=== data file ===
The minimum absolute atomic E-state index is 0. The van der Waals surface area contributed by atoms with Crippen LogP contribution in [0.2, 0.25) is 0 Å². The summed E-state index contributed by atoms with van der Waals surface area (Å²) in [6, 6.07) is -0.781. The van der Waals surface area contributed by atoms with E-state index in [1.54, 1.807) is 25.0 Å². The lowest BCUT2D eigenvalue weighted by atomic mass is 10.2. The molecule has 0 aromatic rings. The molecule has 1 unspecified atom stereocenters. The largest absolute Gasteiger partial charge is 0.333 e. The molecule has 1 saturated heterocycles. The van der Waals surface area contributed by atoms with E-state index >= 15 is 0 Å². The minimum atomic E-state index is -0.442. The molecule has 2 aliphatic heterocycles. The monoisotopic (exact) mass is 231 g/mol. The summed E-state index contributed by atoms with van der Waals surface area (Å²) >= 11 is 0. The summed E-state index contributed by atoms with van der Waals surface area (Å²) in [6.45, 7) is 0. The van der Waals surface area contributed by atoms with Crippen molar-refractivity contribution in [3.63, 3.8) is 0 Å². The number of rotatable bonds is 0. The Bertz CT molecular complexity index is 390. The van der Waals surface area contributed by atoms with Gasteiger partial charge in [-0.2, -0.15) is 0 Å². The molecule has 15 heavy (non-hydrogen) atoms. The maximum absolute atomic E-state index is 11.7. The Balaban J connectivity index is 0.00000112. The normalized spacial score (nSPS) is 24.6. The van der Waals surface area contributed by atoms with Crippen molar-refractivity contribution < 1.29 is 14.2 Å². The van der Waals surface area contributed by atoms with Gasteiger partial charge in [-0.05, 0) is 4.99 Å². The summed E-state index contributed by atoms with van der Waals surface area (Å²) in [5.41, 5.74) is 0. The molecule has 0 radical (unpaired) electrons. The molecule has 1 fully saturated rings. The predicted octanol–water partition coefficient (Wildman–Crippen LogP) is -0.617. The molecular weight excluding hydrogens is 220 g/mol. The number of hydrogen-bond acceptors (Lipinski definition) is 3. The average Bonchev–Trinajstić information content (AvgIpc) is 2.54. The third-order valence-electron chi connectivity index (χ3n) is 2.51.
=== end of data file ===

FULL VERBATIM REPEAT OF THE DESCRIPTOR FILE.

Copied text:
The minimum absolute atomic E-state index is 0. The van der Waals surface area contributed by atoms with Crippen LogP contribution in [0.2, 0.25) is 0 Å². The summed E-state index contributed by atoms with van der Waals surface area (Å²) in [6, 6.07) is -0.781. The van der Waals surface area contributed by atoms with E-state index in [1.54, 1.807) is 25.0 Å². The lowest BCUT2D eigenvalue weighted by atomic mass is 10.2. The molecule has 0 aromatic rings. The molecule has 1 unspecified atom stereocenters. The largest absolute Gasteiger partial charge is 0.333 e. The molecule has 1 saturated heterocycles. The van der Waals surface area contributed by atoms with E-state index >= 15 is 0 Å². The minimum atomic E-state index is -0.442. The molecule has 2 aliphatic heterocycles. The monoisotopic (exact) mass is 231 g/mol. The summed E-state index contributed by atoms with van der Waals surface area (Å²) >= 11 is 0. The summed E-state index contributed by atoms with van der Waals surface area (Å²) in [6.45, 7) is 0. The van der Waals surface area contributed by atoms with Crippen molar-refractivity contribution in [3.63, 3.8) is 0 Å². The number of rotatable bonds is 0. The Bertz CT molecular complexity index is 390. The van der Waals surface area contributed by atoms with Gasteiger partial charge in [-0.2, -0.15) is 0 Å². The molecule has 15 heavy (non-hydrogen) atoms. The maximum absolute atomic E-state index is 11.7. The Balaban J connectivity index is 0.00000112. The normalized spacial score (nSPS) is 24.6. The van der Waals surface area contributed by atoms with Crippen molar-refractivity contribution < 1.29 is 14.2 Å². The van der Waals surface area contributed by atoms with Gasteiger partial charge in [-0.05, 0) is 4.99 Å². The summed E-state index contributed by atoms with van der Waals surface area (Å²) in [5.41, 5.74) is 0. The molecule has 0 radical (unpaired) electrons. The molecule has 1 fully saturated rings. The predicted octanol–water partition coefficient (Wildman–Crippen LogP) is -0.617. The molecular weight excluding hydrogens is 220 g/mol. The number of hydrogen-bond acceptors (Lipinski definition) is 3. The average Bonchev–Trinajstić information content (AvgIpc) is 2.54. The third-order valence-electron chi connectivity index (χ3n) is 2.51.